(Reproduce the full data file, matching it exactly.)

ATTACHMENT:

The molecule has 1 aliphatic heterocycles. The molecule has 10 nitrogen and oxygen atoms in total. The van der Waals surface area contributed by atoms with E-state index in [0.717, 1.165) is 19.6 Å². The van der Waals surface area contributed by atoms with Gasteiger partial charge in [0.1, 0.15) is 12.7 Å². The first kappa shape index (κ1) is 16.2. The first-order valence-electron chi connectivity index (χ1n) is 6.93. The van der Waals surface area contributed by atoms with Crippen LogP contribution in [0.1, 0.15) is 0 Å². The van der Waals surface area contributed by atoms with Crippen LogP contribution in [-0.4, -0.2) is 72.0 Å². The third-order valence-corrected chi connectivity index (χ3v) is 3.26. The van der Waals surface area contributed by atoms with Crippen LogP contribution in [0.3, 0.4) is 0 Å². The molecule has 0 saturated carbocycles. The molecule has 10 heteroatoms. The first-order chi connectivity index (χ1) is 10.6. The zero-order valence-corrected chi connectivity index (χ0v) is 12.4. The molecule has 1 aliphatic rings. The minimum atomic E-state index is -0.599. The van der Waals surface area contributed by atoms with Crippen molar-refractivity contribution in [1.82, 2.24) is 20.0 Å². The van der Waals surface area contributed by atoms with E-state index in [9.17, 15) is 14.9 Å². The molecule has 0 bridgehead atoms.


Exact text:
The molecule has 1 aliphatic heterocycles. The molecule has 10 nitrogen and oxygen atoms in total. The van der Waals surface area contributed by atoms with E-state index in [0.717, 1.165) is 19.6 Å². The van der Waals surface area contributed by atoms with Gasteiger partial charge in [0.1, 0.15) is 12.7 Å². The first kappa shape index (κ1) is 16.2. The first-order valence-electron chi connectivity index (χ1n) is 6.93. The van der Waals surface area contributed by atoms with Crippen LogP contribution in [0.1, 0.15) is 0 Å². The van der Waals surface area contributed by atoms with Crippen LogP contribution in [-0.4, -0.2) is 72.0 Å². The third-order valence-corrected chi connectivity index (χ3v) is 3.26. The van der Waals surface area contributed by atoms with Crippen LogP contribution in [0.3, 0.4) is 0 Å². The molecule has 0 saturated carbocycles. The molecule has 10 heteroatoms. The first-order chi connectivity index (χ1) is 10.6. The zero-order valence-corrected chi connectivity index (χ0v) is 12.4. The molecule has 1 aliphatic rings. The minimum atomic E-state index is -0.599. The van der Waals surface area contributed by atoms with Crippen molar-refractivity contribution in [1.82, 2.24) is 20.0 Å². The van der Waals surface area contributed by atoms with E-state index in [9.17, 15) is 14.9 Å². The molecule has 0 bridgehead atoms.